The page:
It is interesting to note that when round shot was used by naval vessels, ricocheting missiles from the water were a recognized form of tactics in sea warfare. By skipping a missile across the water at hull height, it was much easier to hit an enemy ship than to try and calculate the correct elevation for the missile to strike the ship during its trajectory.

This method worked well with round shot where the angle of incidence and the angle of ricochet were approximately the same. However, modern projectiles which are spin stabilized and have an aerodynamic shape do tend to rise at a greater angle after ricocheting from water, and the technique was found to be of little use.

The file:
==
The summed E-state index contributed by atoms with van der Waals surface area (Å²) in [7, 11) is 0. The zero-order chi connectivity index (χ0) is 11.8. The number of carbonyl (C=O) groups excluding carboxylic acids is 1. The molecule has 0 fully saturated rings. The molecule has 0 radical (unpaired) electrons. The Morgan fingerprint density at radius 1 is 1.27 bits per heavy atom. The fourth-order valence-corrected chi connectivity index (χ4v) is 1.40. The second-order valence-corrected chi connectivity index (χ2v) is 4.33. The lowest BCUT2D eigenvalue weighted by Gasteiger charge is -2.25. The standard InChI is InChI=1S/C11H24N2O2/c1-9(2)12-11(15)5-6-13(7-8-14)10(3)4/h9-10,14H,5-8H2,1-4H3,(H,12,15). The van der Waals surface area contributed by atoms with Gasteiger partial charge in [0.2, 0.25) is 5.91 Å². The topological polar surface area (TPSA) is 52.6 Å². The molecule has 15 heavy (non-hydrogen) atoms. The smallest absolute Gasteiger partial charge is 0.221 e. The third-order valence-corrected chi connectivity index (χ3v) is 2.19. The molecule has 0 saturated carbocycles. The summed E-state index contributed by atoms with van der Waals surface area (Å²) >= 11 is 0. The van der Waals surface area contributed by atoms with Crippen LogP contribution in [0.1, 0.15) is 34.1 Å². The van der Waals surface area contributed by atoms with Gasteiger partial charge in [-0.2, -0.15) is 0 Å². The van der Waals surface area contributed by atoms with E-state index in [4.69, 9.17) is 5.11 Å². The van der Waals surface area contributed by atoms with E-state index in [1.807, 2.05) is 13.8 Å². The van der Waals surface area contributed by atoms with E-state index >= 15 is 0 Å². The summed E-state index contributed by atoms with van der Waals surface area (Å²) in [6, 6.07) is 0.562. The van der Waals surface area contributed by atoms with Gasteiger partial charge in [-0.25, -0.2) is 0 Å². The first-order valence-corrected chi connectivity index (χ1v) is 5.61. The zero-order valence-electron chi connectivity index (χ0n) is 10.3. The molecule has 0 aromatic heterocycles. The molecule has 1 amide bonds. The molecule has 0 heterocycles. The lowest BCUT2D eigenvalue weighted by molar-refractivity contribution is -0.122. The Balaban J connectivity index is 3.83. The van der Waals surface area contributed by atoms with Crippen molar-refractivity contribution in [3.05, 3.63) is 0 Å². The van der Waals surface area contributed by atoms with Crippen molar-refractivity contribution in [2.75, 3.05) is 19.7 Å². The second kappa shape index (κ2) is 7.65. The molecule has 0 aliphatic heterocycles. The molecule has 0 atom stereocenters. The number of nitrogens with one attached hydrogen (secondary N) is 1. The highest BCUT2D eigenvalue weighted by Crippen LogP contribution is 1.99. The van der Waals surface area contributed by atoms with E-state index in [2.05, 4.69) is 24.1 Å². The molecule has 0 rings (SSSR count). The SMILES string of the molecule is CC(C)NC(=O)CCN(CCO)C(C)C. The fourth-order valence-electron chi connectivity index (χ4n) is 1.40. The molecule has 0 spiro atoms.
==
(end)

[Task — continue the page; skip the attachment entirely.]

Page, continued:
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Responses

  • ulrich
    Do hollowpoint bullets ricochet?
    6 years ago
  • TIM
    Do hollow point bullets ricochet?
    6 years ago
  • berengario
    What angle will bullets ricochet water?
    5 years ago
  • Gabriel
    Do bullets ricochet at 12 degrees?
    5 years ago
  • ANDREAS
    Do hollow point rounds ricochet?
    5 years ago
  • ennio
    CAN HOLLOW POINT RICHEOT?
    5 years ago
  • domenica
    Can a pellet ricochet 90 degrees?
    5 years ago
  • lorene
    Does a ricochet bullet lose its trajectory?
    5 years ago
  • karly mcintosh
    Can a bullet ricochet greater than 90 degrees?
    4 years ago
  • LIISA
    How easy would it be to figure out bullet trajectory when the bullet ricochet off multiple surfaces?
    4 years ago
  • Jens M
    What angle will most bullets richochet?
    4 years ago
  • Mandy Biermann
    What makes a bullets ricochet from surfaces?
    4 years ago
  • finn
    What type of bullet has less richocet?
    4 years ago